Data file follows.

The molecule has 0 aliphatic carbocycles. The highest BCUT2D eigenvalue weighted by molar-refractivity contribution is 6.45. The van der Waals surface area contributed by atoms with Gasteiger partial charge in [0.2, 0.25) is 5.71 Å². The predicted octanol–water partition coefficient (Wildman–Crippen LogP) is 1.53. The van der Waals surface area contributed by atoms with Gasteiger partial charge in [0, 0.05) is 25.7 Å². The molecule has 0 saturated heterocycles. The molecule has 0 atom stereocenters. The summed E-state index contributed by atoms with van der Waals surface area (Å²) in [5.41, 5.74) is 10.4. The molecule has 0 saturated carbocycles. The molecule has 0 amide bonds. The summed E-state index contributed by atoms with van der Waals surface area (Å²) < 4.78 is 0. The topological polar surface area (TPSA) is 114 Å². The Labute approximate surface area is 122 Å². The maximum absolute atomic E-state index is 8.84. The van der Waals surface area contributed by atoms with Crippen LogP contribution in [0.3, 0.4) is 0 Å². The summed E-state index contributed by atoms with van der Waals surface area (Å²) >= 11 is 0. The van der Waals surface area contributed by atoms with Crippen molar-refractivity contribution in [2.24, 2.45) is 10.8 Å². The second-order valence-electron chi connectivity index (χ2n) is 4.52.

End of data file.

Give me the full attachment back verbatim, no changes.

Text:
The molecule has 0 aliphatic carbocycles. The highest BCUT2D eigenvalue weighted by molar-refractivity contribution is 6.45. The van der Waals surface area contributed by atoms with Gasteiger partial charge in [0.2, 0.25) is 5.71 Å². The predicted octanol–water partition coefficient (Wildman–Crippen LogP) is 1.53. The van der Waals surface area contributed by atoms with Gasteiger partial charge in [0, 0.05) is 25.7 Å². The molecule has 0 saturated heterocycles. The molecule has 0 atom stereocenters. The summed E-state index contributed by atoms with van der Waals surface area (Å²) in [5.41, 5.74) is 10.4. The molecule has 0 saturated carbocycles. The molecule has 0 amide bonds. The summed E-state index contributed by atoms with van der Waals surface area (Å²) < 4.78 is 0. The topological polar surface area (TPSA) is 114 Å². The Labute approximate surface area is 122 Å². The maximum absolute atomic E-state index is 8.84. The van der Waals surface area contributed by atoms with Crippen LogP contribution in [0.3, 0.4) is 0 Å². The summed E-state index contributed by atoms with van der Waals surface area (Å²) >= 11 is 0. The van der Waals surface area contributed by atoms with Crippen molar-refractivity contribution in [2.24, 2.45) is 10.8 Å². The second-order valence-electron chi connectivity index (χ2n) is 4.52.